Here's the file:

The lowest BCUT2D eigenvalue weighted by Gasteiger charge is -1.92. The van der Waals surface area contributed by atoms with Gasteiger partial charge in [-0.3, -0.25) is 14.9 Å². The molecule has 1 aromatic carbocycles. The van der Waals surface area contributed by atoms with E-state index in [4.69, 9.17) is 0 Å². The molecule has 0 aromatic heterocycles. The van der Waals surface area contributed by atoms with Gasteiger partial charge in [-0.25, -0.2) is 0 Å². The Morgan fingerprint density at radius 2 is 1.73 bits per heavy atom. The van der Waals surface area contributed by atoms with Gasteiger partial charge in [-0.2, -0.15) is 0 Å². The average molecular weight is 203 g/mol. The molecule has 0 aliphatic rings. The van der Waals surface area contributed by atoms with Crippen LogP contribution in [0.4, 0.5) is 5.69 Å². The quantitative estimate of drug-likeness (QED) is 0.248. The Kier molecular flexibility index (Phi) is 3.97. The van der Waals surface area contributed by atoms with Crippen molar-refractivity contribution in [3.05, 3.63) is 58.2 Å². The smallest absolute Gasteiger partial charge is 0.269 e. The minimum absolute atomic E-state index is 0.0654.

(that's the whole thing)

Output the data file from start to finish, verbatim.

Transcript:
The lowest BCUT2D eigenvalue weighted by Gasteiger charge is -1.92. The van der Waals surface area contributed by atoms with Gasteiger partial charge in [-0.3, -0.25) is 14.9 Å². The molecule has 1 aromatic carbocycles. The van der Waals surface area contributed by atoms with E-state index in [4.69, 9.17) is 0 Å². The molecule has 0 aromatic heterocycles. The van der Waals surface area contributed by atoms with Gasteiger partial charge in [-0.25, -0.2) is 0 Å². The Morgan fingerprint density at radius 2 is 1.73 bits per heavy atom. The van der Waals surface area contributed by atoms with Gasteiger partial charge in [-0.2, -0.15) is 0 Å². The average molecular weight is 203 g/mol. The molecule has 0 aliphatic rings. The van der Waals surface area contributed by atoms with Crippen LogP contribution in [0.4, 0.5) is 5.69 Å². The quantitative estimate of drug-likeness (QED) is 0.248. The Kier molecular flexibility index (Phi) is 3.97. The van der Waals surface area contributed by atoms with Crippen molar-refractivity contribution in [3.05, 3.63) is 58.2 Å². The smallest absolute Gasteiger partial charge is 0.269 e. The minimum absolute atomic E-state index is 0.0654.